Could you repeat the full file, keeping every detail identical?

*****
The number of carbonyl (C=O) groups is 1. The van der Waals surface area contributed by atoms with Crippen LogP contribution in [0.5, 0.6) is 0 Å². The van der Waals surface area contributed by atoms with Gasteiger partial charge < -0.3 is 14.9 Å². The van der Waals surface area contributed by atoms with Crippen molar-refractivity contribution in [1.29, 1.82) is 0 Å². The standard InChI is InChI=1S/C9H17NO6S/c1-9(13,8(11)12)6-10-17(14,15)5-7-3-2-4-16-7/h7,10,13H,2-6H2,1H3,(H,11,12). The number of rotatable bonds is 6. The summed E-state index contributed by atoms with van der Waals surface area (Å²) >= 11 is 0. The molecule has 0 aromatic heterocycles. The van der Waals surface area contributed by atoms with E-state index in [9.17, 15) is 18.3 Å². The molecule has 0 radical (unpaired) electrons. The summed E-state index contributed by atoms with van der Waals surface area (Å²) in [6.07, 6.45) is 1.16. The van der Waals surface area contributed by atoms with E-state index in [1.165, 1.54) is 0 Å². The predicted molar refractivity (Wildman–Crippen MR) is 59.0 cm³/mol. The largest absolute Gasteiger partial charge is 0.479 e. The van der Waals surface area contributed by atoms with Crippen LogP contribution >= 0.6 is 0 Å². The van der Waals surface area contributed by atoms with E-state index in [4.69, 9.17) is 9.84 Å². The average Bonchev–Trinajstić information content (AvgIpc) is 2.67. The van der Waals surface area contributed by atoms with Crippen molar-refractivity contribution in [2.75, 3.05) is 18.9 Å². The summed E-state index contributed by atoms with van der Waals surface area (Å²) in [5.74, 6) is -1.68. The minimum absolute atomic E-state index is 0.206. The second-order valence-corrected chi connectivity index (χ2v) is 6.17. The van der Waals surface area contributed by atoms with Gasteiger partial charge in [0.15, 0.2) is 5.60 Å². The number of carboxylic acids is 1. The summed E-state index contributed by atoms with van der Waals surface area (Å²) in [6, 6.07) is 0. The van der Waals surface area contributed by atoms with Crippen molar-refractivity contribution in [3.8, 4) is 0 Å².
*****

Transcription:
The number of carbonyl (C=O) groups is 1. The van der Waals surface area contributed by atoms with Crippen LogP contribution in [0.5, 0.6) is 0 Å². The van der Waals surface area contributed by atoms with Gasteiger partial charge < -0.3 is 14.9 Å². The van der Waals surface area contributed by atoms with Crippen molar-refractivity contribution in [1.29, 1.82) is 0 Å². The standard InChI is InChI=1S/C9H17NO6S/c1-9(13,8(11)12)6-10-17(14,15)5-7-3-2-4-16-7/h7,10,13H,2-6H2,1H3,(H,11,12). The number of rotatable bonds is 6. The summed E-state index contributed by atoms with van der Waals surface area (Å²) >= 11 is 0. The molecule has 0 aromatic heterocycles. The van der Waals surface area contributed by atoms with E-state index in [9.17, 15) is 18.3 Å². The molecule has 0 radical (unpaired) electrons. The summed E-state index contributed by atoms with van der Waals surface area (Å²) in [6.07, 6.45) is 1.16. The van der Waals surface area contributed by atoms with E-state index in [1.165, 1.54) is 0 Å². The predicted molar refractivity (Wildman–Crippen MR) is 59.0 cm³/mol. The largest absolute Gasteiger partial charge is 0.479 e. The van der Waals surface area contributed by atoms with Crippen LogP contribution >= 0.6 is 0 Å². The van der Waals surface area contributed by atoms with E-state index in [4.69, 9.17) is 9.84 Å². The average Bonchev–Trinajstić information content (AvgIpc) is 2.67. The van der Waals surface area contributed by atoms with Crippen molar-refractivity contribution in [2.75, 3.05) is 18.9 Å². The summed E-state index contributed by atoms with van der Waals surface area (Å²) in [5.74, 6) is -1.68. The minimum absolute atomic E-state index is 0.206. The second-order valence-corrected chi connectivity index (χ2v) is 6.17. The van der Waals surface area contributed by atoms with Gasteiger partial charge in [0.15, 0.2) is 5.60 Å². The number of carboxylic acids is 1. The summed E-state index contributed by atoms with van der Waals surface area (Å²) in [6, 6.07) is 0. The van der Waals surface area contributed by atoms with Crippen molar-refractivity contribution in [3.8, 4) is 0 Å².